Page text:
London (CNN) — According to a new study, the brains of three species of dolphins found stranded off the coast of Scotland show hallmarks of Alzheimer’s disease, providing insight into the disease in species other than humans.
According to the researchers, the findings could also provide a possible answer to the unexplained stranding of dolphins along the coast.
Alzheimer’s disease is a common neurodegenerative disease that mainly affects older people, with symptoms including memory loss, forgetfulness and confusion.
According to a study published Dec. 13 in the European Journal of Neuroscience, Scottish researchers conducted post-mortem studies on the brains of 22 toothed whales, making their findings more detailed than others, according to the authors.
“It is deeper and broader because it looks at a larger number of animals from several different species of cetaceans that are known to be of (older) age for the species,” said Mark Dagleish, co-author and Chief Medical Officer of Anatomical Pathology of the University of Glasgow.
The study analyzed specimens of five species: gray dolphin, pilot whale, white-beaked dolphin, harbor porpoise and bottlenose dolphin. Of the 22 studied, 18 were aged specimens.
“Essentially, whole brains (were) examined to provide patterns of lesions (abnormalities) using more markers of Alzheimer’s disease,” Dagleish added, using the same techniques used for human tissue.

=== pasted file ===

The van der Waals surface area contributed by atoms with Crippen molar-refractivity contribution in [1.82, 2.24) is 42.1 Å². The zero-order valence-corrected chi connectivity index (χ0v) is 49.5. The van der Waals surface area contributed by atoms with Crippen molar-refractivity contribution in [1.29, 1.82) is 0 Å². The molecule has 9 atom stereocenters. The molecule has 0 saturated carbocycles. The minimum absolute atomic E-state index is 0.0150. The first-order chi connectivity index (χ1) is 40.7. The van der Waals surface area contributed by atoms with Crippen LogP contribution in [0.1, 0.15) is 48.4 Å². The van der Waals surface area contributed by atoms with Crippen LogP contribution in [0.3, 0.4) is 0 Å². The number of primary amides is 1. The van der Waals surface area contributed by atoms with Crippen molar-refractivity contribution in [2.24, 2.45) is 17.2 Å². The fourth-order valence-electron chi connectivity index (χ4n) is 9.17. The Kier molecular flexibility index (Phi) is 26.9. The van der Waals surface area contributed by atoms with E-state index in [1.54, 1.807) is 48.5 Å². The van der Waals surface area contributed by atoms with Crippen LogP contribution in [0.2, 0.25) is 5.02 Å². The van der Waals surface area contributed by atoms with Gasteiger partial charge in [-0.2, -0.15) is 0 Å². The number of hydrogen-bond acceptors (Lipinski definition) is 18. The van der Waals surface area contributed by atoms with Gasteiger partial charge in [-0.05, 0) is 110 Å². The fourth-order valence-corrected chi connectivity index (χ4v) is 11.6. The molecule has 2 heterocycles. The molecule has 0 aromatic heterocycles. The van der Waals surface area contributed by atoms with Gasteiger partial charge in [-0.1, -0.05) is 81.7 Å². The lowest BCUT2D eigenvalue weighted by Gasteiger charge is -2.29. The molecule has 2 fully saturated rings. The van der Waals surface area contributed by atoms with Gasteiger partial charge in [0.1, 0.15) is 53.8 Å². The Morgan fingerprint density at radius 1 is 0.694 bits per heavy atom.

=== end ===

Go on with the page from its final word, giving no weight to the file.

The results showed that three aging dolphins – a pilot whale, a white-beaked dolphin and a bottlenose dolphin – had brain changes, or lesions, associated with human Alzheimer’s disease.
Tara Spiers-Jones, another of the study’s co-authors, said this week that the researchers “were fascinated to see brain changes in aging dolphins similar to those in humans (aging) and the disease of ‘Alzheimer’s’.
“Whether these pathological changes contribute to the stranding of these animals is an interesting and important question for future work,” said Spiers-Jones, professor of neurodegeneration in the dean of biomedical sciences at the University of Edinburgh. .
The researchers found that the samples had accumulated phospho-tau proteins and glial cells and had formed plaques of beta-amyloid, the aggregate of a protein found in the brains of people with Alzheimer’s disease. The distribution of these lesions was comparable to that of brain regions in humans with Alzheimer’s disease, according to the research paper.
According to Dagleish, these results are “the closest we have found to demonstrating that an animal spontaneously develops the lesions associated with Alzheimer’s disease”, which was previously thought to occur only in humans.
Toothed whales often wash up in groups on British shores, which the study authors say could support the “sick leader” theory, in which the group follows an elderly leader into shallow waters, maybe due to confusion.
The similar neuropathology of aged dolphins and humans with Alzheimer’s suggests that marine mammals are susceptible to the disease, but Dagleish said a diagnosis can only be made if there are cognitive deficits. These are usually detected by cognitive impairment assessments, which is not possible with post-mortem studies.